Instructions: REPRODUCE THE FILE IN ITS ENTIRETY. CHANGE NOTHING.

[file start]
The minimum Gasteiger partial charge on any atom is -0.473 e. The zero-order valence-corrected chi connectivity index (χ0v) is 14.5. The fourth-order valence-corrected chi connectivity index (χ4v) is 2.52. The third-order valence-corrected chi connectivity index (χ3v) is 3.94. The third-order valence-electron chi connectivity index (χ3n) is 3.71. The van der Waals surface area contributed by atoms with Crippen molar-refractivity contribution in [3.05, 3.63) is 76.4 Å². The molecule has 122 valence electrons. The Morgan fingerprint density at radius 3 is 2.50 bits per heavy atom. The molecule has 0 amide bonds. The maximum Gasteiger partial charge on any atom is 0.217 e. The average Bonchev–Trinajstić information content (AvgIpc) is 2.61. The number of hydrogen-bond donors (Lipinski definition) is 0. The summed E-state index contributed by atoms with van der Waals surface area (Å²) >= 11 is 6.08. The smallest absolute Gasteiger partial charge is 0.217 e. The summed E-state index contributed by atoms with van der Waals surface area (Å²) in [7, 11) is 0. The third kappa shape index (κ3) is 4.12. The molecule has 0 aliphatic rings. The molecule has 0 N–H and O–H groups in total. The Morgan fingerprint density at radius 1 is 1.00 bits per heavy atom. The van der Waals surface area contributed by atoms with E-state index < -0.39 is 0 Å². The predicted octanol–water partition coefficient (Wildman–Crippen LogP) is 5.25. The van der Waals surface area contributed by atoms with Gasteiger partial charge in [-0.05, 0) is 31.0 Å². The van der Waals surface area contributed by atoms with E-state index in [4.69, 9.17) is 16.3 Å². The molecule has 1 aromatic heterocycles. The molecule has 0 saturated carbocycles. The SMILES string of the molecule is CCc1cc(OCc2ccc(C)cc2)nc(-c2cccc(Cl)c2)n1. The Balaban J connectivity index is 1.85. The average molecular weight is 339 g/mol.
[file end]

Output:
The minimum Gasteiger partial charge on any atom is -0.473 e. The zero-order valence-corrected chi connectivity index (χ0v) is 14.5. The fourth-order valence-corrected chi connectivity index (χ4v) is 2.52. The third-order valence-corrected chi connectivity index (χ3v) is 3.94. The third-order valence-electron chi connectivity index (χ3n) is 3.71. The van der Waals surface area contributed by atoms with Crippen molar-refractivity contribution in [3.05, 3.63) is 76.4 Å². The molecule has 122 valence electrons. The Morgan fingerprint density at radius 3 is 2.50 bits per heavy atom. The molecule has 0 amide bonds. The maximum Gasteiger partial charge on any atom is 0.217 e. The average Bonchev–Trinajstić information content (AvgIpc) is 2.61. The number of hydrogen-bond donors (Lipinski definition) is 0. The summed E-state index contributed by atoms with van der Waals surface area (Å²) >= 11 is 6.08. The smallest absolute Gasteiger partial charge is 0.217 e. The summed E-state index contributed by atoms with van der Waals surface area (Å²) in [7, 11) is 0. The third kappa shape index (κ3) is 4.12. The molecule has 0 aliphatic rings. The molecule has 0 N–H and O–H groups in total. The Morgan fingerprint density at radius 1 is 1.00 bits per heavy atom. The van der Waals surface area contributed by atoms with E-state index < -0.39 is 0 Å². The predicted octanol–water partition coefficient (Wildman–Crippen LogP) is 5.25. The van der Waals surface area contributed by atoms with Gasteiger partial charge in [-0.05, 0) is 31.0 Å². The van der Waals surface area contributed by atoms with E-state index in [4.69, 9.17) is 16.3 Å². The molecule has 1 aromatic heterocycles. The molecule has 0 saturated carbocycles. The SMILES string of the molecule is CCc1cc(OCc2ccc(C)cc2)nc(-c2cccc(Cl)c2)n1. The Balaban J connectivity index is 1.85. The average molecular weight is 339 g/mol.